Friday, September 18, 2009

A new way of looking at the Moon

Daytime and nighttime temperature observations of the lunar south pole recorded by the Diviner Radiometer Experiment, one of seven instruments on NASA's Lunar Reconnaissance Orbiter. Image credit: NASA/JPL/UCLA

NASA's Lunar Reconnaissance Orbiter, an unmanned mission to comprehensively map the entire moon, has returned its first data. One of the instruments aboard, the Diviner Lunar Radiometer Experiment, is making the first global survey of the temperature of the lunar surface.

Diviner has obtained enough data already to characterize many aspects of the moon's current thermal environment. So far, the instrument has revealed richly detailed thermal behavior throughout the north and south polar regions that extends to the limit of Diviner's spatial resolution of just a few hundred yards.

"Most notable are the measurements of extremely cold temperatures within the permanently shadowed regions of large polar impact craters in the south polar region," said David Paige, UCLA professor of planetary science and principal investigator of the Diviner Lunar Radiometer Experiment. "Diviner has recorded minimum daytime brightness temperatures in portions of these craters of less than -238 degrees Celcius (-397 degrees Fahrenheit). These super-cold brightness temperatures are, to our knowledge, among the lowest that have been measured anywhere in the solar system, including the surface of Pluto."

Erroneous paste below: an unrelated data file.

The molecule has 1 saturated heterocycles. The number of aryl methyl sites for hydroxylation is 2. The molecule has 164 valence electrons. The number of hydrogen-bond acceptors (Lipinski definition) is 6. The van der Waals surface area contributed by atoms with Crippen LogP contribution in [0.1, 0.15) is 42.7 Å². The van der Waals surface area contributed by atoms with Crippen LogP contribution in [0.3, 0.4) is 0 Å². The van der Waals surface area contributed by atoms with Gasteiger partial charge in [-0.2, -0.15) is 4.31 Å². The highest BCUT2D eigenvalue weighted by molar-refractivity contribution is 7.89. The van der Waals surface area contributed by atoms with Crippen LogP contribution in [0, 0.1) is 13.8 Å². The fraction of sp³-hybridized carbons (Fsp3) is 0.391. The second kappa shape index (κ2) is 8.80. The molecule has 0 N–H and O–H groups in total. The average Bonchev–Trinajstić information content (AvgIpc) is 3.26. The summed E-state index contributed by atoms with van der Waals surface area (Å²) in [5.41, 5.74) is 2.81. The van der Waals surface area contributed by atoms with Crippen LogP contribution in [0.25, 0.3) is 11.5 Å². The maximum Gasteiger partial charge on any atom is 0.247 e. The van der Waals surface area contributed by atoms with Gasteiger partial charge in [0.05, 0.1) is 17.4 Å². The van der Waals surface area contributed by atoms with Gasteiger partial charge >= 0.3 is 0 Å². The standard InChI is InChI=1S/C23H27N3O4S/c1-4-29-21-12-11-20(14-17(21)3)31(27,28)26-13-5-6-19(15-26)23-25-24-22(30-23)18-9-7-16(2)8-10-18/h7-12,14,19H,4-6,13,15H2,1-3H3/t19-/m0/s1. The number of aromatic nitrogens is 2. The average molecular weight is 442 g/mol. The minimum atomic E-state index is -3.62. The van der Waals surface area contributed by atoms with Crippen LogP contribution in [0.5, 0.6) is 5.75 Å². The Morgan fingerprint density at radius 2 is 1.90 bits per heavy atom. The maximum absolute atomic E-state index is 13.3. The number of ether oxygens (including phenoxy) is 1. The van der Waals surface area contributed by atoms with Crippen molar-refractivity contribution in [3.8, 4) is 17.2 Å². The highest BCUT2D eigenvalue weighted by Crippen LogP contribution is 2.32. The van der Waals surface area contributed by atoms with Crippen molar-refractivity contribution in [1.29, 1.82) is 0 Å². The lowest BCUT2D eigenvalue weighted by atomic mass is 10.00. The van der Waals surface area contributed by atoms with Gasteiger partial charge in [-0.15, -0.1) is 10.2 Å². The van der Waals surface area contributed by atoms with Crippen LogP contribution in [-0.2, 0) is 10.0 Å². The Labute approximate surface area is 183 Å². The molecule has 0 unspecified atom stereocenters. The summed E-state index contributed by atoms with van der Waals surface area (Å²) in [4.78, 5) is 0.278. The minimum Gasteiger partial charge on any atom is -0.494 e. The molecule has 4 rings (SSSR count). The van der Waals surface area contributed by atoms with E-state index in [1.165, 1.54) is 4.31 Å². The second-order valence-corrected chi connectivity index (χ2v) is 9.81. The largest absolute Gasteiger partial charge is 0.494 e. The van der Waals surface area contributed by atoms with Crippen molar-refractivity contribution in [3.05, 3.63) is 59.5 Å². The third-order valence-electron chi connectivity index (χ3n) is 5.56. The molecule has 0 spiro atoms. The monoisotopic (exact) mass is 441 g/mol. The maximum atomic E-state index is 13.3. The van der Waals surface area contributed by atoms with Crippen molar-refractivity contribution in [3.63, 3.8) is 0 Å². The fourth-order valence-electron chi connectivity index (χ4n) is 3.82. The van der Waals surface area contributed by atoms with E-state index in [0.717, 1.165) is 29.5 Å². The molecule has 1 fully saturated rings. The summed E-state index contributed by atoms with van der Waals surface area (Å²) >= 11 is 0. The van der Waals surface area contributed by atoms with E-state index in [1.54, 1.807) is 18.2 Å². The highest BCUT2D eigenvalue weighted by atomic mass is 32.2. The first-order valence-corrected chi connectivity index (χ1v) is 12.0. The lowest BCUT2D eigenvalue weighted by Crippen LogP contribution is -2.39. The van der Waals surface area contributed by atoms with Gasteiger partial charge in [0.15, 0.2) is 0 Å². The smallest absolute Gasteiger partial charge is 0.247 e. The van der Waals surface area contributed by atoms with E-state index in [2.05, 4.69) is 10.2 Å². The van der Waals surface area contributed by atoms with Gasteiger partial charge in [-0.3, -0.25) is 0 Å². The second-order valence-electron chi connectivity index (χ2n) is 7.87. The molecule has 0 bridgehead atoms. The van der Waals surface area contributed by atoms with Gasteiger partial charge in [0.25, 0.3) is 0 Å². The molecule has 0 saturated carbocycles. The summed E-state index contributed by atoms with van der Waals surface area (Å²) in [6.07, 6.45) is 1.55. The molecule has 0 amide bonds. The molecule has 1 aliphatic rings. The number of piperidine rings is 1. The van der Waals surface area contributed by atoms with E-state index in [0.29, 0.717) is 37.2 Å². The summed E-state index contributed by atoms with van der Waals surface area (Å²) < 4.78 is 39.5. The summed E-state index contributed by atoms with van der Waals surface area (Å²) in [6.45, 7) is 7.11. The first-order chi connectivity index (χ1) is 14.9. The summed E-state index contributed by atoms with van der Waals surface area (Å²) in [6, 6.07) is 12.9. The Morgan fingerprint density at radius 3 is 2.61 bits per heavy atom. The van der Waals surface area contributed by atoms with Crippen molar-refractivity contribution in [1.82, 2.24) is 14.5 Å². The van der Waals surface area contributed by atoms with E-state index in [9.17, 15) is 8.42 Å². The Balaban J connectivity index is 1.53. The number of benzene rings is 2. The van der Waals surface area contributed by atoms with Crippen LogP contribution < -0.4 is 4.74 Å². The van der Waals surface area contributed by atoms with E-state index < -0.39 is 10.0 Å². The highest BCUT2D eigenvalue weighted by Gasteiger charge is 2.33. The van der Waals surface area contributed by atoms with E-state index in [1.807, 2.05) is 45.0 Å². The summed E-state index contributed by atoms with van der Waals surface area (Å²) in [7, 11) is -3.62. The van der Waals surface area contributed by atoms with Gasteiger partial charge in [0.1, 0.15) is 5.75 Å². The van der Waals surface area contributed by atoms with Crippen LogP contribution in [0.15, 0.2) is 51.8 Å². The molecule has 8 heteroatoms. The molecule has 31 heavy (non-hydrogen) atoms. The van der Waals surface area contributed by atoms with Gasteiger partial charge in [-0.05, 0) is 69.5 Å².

"After decades of speculation, Diviner has given us the first confirmation that these strange, permanently dark and extremely cold places actually exist on our moon," said science team member Ashwin Vasavada from NASA's Jet Propulsion Laboratory in Pasadena, Calif. "Their presence greatly increases the likelihood that water or other compounds are frozen there. Diviner has lived up to its name."

The Diviner "commissioning phase" observations provide a snapshot in time of current polar temperatures that will evolve with the lunar seasons.

"It is safe to conclude that the temperatures in these super-cold regions are definitely low enough to cold-trap water ice, as well as other more volatile compounds for extended periods," Paige said. "The existence of such cold traps has been predicted theoretically for almost 50 years. Diviner is now providing detailed information regarding their spatial distribution and temperatures."

"Getting a look at the first global thermal maps of the lunar surface is a whole new way of seeing the moon," Paige said.

NASA's Lunar Reconnaissance Orbiter launched on June 18, 2009, carrying Diviner and six other instruments. Diviner has been mapping the moon continuously during the commissioning phase. Since the instrument was first activated on July 5, 2009, it has acquired more than 8 billion calibrated radiometric measurements and has mapped almost 50 percent of the surface area of the moon.

JPL designed, built and operates the Diviner instrument. NASA's Goddard Space Flight Center in Greenbelt, Md., built and manages the Lunar Reconnaissance Orbiter, a NASA mission with international participation from the Institute for Space Research in Moscow

For more information, visit the Diviner's web site at and the Lunar Reconnaissance Orbiter web site: .

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